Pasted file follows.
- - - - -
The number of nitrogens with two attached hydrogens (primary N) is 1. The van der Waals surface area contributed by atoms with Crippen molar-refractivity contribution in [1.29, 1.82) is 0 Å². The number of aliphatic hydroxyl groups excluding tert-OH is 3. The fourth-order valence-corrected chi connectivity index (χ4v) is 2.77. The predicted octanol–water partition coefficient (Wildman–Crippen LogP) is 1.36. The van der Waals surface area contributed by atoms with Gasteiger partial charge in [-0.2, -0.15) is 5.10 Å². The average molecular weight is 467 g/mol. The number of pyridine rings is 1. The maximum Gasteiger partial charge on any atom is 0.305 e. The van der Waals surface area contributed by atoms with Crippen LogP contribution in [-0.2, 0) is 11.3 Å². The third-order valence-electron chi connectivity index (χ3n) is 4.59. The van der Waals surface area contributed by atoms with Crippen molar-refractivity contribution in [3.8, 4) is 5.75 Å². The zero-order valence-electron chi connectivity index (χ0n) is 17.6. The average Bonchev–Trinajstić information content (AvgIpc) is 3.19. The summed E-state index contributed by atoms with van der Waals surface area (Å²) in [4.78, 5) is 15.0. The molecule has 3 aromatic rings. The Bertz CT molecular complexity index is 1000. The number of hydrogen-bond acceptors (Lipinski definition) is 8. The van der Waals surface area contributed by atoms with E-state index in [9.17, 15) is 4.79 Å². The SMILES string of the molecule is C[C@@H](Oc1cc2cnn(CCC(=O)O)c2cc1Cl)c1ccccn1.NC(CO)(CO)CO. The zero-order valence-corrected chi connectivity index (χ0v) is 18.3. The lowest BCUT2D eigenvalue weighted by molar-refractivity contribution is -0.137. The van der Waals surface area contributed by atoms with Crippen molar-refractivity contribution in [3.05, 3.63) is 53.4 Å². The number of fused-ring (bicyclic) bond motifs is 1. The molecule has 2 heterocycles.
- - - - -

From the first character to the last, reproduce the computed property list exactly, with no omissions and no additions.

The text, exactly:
The number of nitrogens with two attached hydrogens (primary N) is 1. The van der Waals surface area contributed by atoms with Crippen molar-refractivity contribution in [1.29, 1.82) is 0 Å². The number of aliphatic hydroxyl groups excluding tert-OH is 3. The fourth-order valence-corrected chi connectivity index (χ4v) is 2.77. The predicted octanol–water partition coefficient (Wildman–Crippen LogP) is 1.36. The van der Waals surface area contributed by atoms with Gasteiger partial charge in [-0.2, -0.15) is 5.10 Å². The average molecular weight is 467 g/mol. The number of pyridine rings is 1. The maximum Gasteiger partial charge on any atom is 0.305 e. The van der Waals surface area contributed by atoms with Crippen LogP contribution in [-0.2, 0) is 11.3 Å². The third-order valence-electron chi connectivity index (χ3n) is 4.59. The van der Waals surface area contributed by atoms with Crippen molar-refractivity contribution in [3.8, 4) is 5.75 Å². The zero-order valence-electron chi connectivity index (χ0n) is 17.6. The average Bonchev–Trinajstić information content (AvgIpc) is 3.19. The summed E-state index contributed by atoms with van der Waals surface area (Å²) in [4.78, 5) is 15.0. The molecule has 3 aromatic rings. The Bertz CT molecular complexity index is 1000. The number of hydrogen-bond acceptors (Lipinski definition) is 8. The van der Waals surface area contributed by atoms with E-state index in [9.17, 15) is 4.79 Å². The SMILES string of the molecule is C[C@@H](Oc1cc2cnn(CCC(=O)O)c2cc1Cl)c1ccccn1.NC(CO)(CO)CO. The zero-order valence-corrected chi connectivity index (χ0v) is 18.3. The lowest BCUT2D eigenvalue weighted by molar-refractivity contribution is -0.137. The van der Waals surface area contributed by atoms with Crippen molar-refractivity contribution in [3.05, 3.63) is 53.4 Å². The number of fused-ring (bicyclic) bond motifs is 1. The molecule has 2 heterocycles.